First look: inside the new Mercedes S-Class
We’ve had a peek inside the flagship Merc; a model aiming to become ‘the best car in the world…’
Posted: 20 Mar 2013
Now, I don't know about you, but I'd assumed the ‘mainstream' luxury car class was on the wane. The wealthy are buying SUVs and Bentleys, not poshed up German saloons that look a lot like lesser models (step forward, Audi A8), aren't they?
Well unsurprisingly, Mercedes doesn't think so. A new S-Class lands later this year, and we've been to see it. Well, when I say see it, we were taken, having handed over our phones, into a pitch black studio, the only light coming from the interiors of the three cars sitting within.
This is what Merc wants to communicate - that the exterior of the S-Class doesn't matter too much - it's the inside that counts. So we were allowed to have a play and learn all about the new tech Merc is working on; tech that, a few years down the line will be in the A-Class, Golf and probably any Kia and Hyundai you care to mention.
Is it revolutionary? No, the driver still sits on one side, there's an engine at the front, a boot at the back and you still have to get in and out of regular opening doors. But from there on the focus and dedication and effort that's gone in is staggering.
The design is a massive step forward - it's sweeping and elegant, makes heavy use of ambient lighting, and has a floating instrument panel that comprises two 12.3-inch screens, the quality and resolution of which is like nothing I've seen anywhere else and makes the new Range Rover's hesitant, low-res screen seem years behind. It's quite something as animated S-Class' open their doors and wheel across the screen as you try to configure various settings for colour of light or strength of massage.
Yes, provided you tick the right options box, your new S-Class will be able to give you a Hot Stone massage, simultaneously using 14 air cushions in the seats and separate heating elements to pummel your back. Other massages are available. The headrest alone adjusts in six directions. You will never, ever, find exactly the right seating position.
The seats and steering wheel are both heated, and concerned that you might develop a chilly elbow, you can even have armrest warmers. Really. For £350 or so you'll be able to have the Air Balance package that ionises the air and includes a perfuming system. I'm not convinced - this was something Citroen was messing about with five years ago, but of course Merc has gone the extra mile, developed four scents that come in pots and mount in the glovebox. The scents will cost about £50 each and last about a year, or you can refill the canisters with your favourite aftershave.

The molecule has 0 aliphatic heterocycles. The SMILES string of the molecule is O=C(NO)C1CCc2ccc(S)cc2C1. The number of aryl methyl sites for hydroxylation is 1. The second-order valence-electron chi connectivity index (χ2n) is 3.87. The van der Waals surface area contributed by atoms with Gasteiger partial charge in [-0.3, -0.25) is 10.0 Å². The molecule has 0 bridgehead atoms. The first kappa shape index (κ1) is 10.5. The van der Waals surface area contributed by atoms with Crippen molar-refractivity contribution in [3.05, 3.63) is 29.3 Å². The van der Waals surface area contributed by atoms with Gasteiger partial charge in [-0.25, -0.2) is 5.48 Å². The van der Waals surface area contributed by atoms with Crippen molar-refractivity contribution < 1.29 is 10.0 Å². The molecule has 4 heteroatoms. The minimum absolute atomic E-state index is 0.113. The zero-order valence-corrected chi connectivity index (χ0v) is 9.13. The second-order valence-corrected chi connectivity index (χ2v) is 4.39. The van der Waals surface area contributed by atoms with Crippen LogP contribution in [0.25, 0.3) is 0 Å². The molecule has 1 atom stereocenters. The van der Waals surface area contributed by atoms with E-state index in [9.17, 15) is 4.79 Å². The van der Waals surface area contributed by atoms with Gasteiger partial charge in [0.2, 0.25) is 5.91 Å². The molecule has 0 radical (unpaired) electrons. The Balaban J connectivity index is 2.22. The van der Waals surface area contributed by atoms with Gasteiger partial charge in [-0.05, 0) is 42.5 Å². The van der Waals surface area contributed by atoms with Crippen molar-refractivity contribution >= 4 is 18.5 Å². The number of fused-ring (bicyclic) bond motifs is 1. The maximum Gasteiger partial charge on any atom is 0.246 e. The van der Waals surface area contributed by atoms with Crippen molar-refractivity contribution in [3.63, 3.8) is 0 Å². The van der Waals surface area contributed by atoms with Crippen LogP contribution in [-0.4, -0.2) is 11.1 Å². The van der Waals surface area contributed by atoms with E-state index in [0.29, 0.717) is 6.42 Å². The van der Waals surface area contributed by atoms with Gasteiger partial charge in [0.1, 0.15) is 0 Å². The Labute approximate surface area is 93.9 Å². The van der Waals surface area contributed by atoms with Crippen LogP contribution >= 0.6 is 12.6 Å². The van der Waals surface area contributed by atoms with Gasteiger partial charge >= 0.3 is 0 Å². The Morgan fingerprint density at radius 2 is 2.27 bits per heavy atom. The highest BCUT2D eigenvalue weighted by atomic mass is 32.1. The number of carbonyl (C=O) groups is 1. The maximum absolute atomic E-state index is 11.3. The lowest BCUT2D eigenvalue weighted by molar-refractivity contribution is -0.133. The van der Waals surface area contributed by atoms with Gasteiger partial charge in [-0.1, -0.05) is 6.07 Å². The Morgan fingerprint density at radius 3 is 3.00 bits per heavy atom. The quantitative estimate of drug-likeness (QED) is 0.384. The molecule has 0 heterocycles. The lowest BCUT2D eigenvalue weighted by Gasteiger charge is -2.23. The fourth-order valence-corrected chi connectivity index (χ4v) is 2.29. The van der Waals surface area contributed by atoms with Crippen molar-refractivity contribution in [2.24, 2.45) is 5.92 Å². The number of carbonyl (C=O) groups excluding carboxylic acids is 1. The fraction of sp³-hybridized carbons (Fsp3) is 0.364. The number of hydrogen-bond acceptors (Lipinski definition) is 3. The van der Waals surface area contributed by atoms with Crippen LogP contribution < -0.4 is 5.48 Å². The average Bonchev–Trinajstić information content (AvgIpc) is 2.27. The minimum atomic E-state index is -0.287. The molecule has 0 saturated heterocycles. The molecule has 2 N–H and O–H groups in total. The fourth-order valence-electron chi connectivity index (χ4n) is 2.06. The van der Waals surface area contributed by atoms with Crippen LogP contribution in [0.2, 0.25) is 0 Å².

I don't know where to start with the satnav and infotainment system, nor with an on-board data system that comprises not only Bluetooth, but wireless and KleerNet and allows you to run the whole car from your iPad if you so desire. There's a 200gb hard drive, app functionality and the optional Burmester stereo has 24 speakers and 1540 watts of power. I'm no expert on in car sound systems, but I can't recall anything else that has had better 3D effect, vocal clarity or so completely deafened me.
The rear seats come in a variety of formats depending on which of the three wheelbase lengths you choose. What's new is that the backrests no longer mount to the rear bulkhead, but float free. This reduces noise and vibration levels and allows the seat to adjust in more directions. Like the old Maybach, top spec rear seats include separate electric rests for your feet and calves. More interestingly, each rear seat also has two built in airbags. Because you can now recline to 43 degrees, Merc found that in an accident, a rear passenger could submarine under the seatbelt, so one airbag mounts under the seat base to shove the leading edge up and another is built into the seatbelt itself. How much must all this development have cost? The man in charge of the seats told me that development had taken three years and there were separate teams responsible for the massage, the base structure, the materials, the design, the safety...
The chaps in charge of NVH (noise, vibration and harshness) have what they call an articulation index - how easy it is to talk and be understood at speed. They looked at the pitch and tone of most human voices and worked with the sound insulation, vibration reduction and aerodynamics to ensure that any noise that did come in was at a different frequency, this improving the understandability of speech.
Any firm going to this much trouble means business. Merc is reinforcing the fact that, since Maybach bit the dust, the S-Class is its flagship and it will go to any lengths to make it the ‘best car in the world'. I'm not sure that this amount of effort will be reflected in European sales, but I doubt Merc will mind too much about that. China and Asia are expected to be the big markets. So, we'll have to wait for full tech details - Merc admitting there will be a hybrid, but going no further than that - and in the meantime reflect on whether the back-seat of an S-Class is actually a better place to kick back and relax than your own front room.